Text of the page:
Following the verdict, family and friends of Weir and Choiniere expressed relief as all exchanged hugs while thanking prosecutor Vieta-Kabell.
A father’s thoughts
Weir’s father Jim shared his feelings of the trial and the aftermath.
He, along with others, were wearing orange shirts and ribbons as a gesture of solidarity and remembrance for his daughter, as the hue was her favorite color.
“I am still sad, and the verdict doesn’t change what happened, but I’m glad justice has been served,” he said softly. “As far as what life has been like after losing Christine, I can’t speak for anyone else, but losing a child is something you can’t replace.”
Additionally, Jim Weir said he thought the state did an exemplary job in making their case to the jury.
“As I sat in the courtroom throughout last week, I didn’t think there was any questions from the start because it was a black and white case to me,” he said. “I don’t see why it had to be dragged out for close to three years. The state did a great job in prosecuting this case.”
Just outside the courtroom after the verdict, Choiniere’s father, Joseph, said he was also relieved the jury found Winn guilty.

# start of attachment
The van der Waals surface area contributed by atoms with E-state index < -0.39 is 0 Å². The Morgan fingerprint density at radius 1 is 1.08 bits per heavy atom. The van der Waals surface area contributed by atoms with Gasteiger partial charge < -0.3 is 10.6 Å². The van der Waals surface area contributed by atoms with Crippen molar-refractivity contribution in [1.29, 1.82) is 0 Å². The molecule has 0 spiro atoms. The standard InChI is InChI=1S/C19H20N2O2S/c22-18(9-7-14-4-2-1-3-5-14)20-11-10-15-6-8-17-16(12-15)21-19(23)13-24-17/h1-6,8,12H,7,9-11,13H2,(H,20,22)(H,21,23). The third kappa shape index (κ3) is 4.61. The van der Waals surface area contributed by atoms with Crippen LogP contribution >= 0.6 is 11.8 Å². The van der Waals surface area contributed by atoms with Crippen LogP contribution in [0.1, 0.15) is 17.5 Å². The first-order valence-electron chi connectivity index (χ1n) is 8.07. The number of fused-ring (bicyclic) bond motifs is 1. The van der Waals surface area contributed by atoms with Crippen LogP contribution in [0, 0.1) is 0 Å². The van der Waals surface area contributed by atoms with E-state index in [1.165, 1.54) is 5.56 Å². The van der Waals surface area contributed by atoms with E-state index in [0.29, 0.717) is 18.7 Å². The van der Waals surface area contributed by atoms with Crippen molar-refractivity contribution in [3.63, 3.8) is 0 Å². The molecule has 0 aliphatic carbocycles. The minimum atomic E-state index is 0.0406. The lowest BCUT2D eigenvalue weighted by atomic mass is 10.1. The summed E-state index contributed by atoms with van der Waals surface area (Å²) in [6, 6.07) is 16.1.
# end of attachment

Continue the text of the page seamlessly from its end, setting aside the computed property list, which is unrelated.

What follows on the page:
“I am still very emotional because it’s still close to us, obviously,” he said. “They were together for so long because they met in high school. The date of the crash was very close to their wedding date, so we were all happy planning the wedding.”
Jim Weir, meanwhile, wanted to acknowledge his daughter’s former fellow employees for their support for his family throughout the entire ordeal.
“I want to thank everyone from Walmart for what they did, and everybody who kept showing up here in court,” he said. “The employees at Walmart always showed up and also helped with the funeral. They bought the urn for my daughter, who was cremated. They have just been very, very supportive. They have a great team there.”
Winn, who was remanded into custody by Lane, is scheduled for sentencing at 9 a.m. Aug. 26 when she faces two to 20 years in prison and/or a $2,000 to $5,000 fine for the category B felony.
Contact reporter Selwyn Harris at firstname.lastname@example.org. On Twitter: @pvtimes
On the Web
Go to pvtimes.com or our Facebook page to view video of the verdict being read